In Sara Clemence’s special report: The Most Expensive ZIP Codes [Forbes.com]  she ranks the top 500 zip codes nationally, which is quite an undertaking. (ok – shameless plug: my firm provided the Manhattan stats)
Only 2 Manhattan zips made the cut, which was similar to last year. Whats so interesting to me is that the zips that you would think made the list, those that contained Fifth Avenue, Park Avenue and Central Park West, didn’t make the cut. California was most represented at the upper end of the list, and those are nearly all are adjacent to some waterway. Eastern Long Island did well, posting the highest zip code on the list, 11962 in Sagaponack, New York.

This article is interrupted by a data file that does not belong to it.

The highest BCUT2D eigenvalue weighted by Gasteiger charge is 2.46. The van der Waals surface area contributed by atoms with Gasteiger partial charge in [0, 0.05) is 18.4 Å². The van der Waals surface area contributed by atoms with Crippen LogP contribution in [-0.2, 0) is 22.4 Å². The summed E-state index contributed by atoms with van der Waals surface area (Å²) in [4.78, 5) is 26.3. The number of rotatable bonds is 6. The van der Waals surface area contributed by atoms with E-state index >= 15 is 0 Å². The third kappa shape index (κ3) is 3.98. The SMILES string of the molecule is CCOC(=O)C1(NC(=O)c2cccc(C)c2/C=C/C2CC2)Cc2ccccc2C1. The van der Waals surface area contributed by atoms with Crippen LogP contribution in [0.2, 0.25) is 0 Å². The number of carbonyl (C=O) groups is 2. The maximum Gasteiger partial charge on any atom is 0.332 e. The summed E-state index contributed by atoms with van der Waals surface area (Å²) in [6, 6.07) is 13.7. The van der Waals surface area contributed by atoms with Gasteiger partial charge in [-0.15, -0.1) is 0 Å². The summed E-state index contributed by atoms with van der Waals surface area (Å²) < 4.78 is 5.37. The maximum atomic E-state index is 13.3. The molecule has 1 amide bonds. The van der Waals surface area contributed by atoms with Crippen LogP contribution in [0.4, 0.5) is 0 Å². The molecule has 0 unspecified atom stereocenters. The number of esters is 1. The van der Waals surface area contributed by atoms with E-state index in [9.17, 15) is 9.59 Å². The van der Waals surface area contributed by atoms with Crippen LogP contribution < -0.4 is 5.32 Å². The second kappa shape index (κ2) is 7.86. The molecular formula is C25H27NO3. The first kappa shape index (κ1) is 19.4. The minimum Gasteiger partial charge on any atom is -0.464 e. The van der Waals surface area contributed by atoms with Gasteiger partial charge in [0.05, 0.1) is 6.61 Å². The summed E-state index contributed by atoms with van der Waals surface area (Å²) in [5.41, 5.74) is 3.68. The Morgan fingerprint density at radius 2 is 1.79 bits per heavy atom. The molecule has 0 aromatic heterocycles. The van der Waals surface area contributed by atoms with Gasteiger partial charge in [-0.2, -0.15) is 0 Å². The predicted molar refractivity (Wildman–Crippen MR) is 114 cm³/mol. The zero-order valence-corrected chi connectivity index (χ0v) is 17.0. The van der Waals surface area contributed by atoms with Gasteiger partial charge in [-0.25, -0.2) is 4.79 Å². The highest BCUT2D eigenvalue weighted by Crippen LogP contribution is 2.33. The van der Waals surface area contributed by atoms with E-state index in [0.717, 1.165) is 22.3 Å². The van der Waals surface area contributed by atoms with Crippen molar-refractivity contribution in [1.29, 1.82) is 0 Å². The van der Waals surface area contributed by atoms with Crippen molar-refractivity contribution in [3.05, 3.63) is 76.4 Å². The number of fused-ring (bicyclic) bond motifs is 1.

Only 10013  and 10007  made top 20 and these zips happen to be primarily loft areas in the neighborhood known as TriBeCa (acronym for triangle below Canal Street). In the mid-1990’s the downtown loft markets of SoHo (South of Houston Street) were discovered and became one of the most popular areas for new development, primarily through conversion of manufacturing buildings to residential condominiums. As the market matured, loft spaces were getting larger, especially as the dot com boom blossomed. From a practical nature, units tended to sell for more on a per square foot basis, so developers made them larger. From a physcial standpoint, subdividing loft space was tricky and with 4,000 square foot floor plates on many, it made sense to market 4,000 square foot units or 2,000 square foot units but not much in between. This market appealed to existing residents, but more importantly, they appealed to residents in more traditional residential neighborhoods like the Upper East Side and the Upper West Side.